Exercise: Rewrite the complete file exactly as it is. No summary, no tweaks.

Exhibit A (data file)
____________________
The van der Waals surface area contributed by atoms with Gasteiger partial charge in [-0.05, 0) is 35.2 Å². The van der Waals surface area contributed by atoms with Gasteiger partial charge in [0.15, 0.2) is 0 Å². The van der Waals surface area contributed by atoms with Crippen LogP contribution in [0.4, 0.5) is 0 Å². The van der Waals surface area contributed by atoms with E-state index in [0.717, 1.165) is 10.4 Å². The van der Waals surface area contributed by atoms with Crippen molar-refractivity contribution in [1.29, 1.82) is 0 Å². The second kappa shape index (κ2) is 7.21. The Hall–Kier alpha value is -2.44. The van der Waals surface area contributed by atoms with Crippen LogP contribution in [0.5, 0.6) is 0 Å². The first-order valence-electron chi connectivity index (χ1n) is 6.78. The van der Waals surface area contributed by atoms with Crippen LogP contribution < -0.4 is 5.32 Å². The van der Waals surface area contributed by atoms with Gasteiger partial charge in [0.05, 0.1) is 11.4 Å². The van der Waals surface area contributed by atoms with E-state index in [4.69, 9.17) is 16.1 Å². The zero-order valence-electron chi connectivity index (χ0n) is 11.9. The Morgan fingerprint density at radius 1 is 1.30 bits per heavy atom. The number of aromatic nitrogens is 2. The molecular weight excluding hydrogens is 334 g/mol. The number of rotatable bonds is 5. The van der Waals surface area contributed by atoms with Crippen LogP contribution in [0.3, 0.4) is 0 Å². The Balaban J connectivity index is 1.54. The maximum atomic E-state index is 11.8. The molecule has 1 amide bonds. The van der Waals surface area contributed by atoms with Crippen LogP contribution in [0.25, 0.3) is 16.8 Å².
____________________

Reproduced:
The van der Waals surface area contributed by atoms with Gasteiger partial charge in [-0.05, 0) is 35.2 Å². The van der Waals surface area contributed by atoms with Gasteiger partial charge in [0.15, 0.2) is 0 Å². The van der Waals surface area contributed by atoms with Crippen LogP contribution in [0.4, 0.5) is 0 Å². The van der Waals surface area contributed by atoms with E-state index in [0.717, 1.165) is 10.4 Å². The van der Waals surface area contributed by atoms with Crippen molar-refractivity contribution in [1.29, 1.82) is 0 Å². The second kappa shape index (κ2) is 7.21. The Hall–Kier alpha value is -2.44. The van der Waals surface area contributed by atoms with Crippen LogP contribution in [0.5, 0.6) is 0 Å². The first-order valence-electron chi connectivity index (χ1n) is 6.78. The van der Waals surface area contributed by atoms with Crippen LogP contribution < -0.4 is 5.32 Å². The van der Waals surface area contributed by atoms with Gasteiger partial charge in [0.05, 0.1) is 11.4 Å². The van der Waals surface area contributed by atoms with E-state index in [4.69, 9.17) is 16.1 Å². The zero-order valence-electron chi connectivity index (χ0n) is 11.9. The Morgan fingerprint density at radius 1 is 1.30 bits per heavy atom. The number of aromatic nitrogens is 2. The molecular weight excluding hydrogens is 334 g/mol. The number of rotatable bonds is 5. The van der Waals surface area contributed by atoms with Crippen LogP contribution in [0.3, 0.4) is 0 Å². The Balaban J connectivity index is 1.54. The maximum atomic E-state index is 11.8. The molecule has 1 amide bonds. The van der Waals surface area contributed by atoms with Crippen LogP contribution in [0.25, 0.3) is 16.8 Å².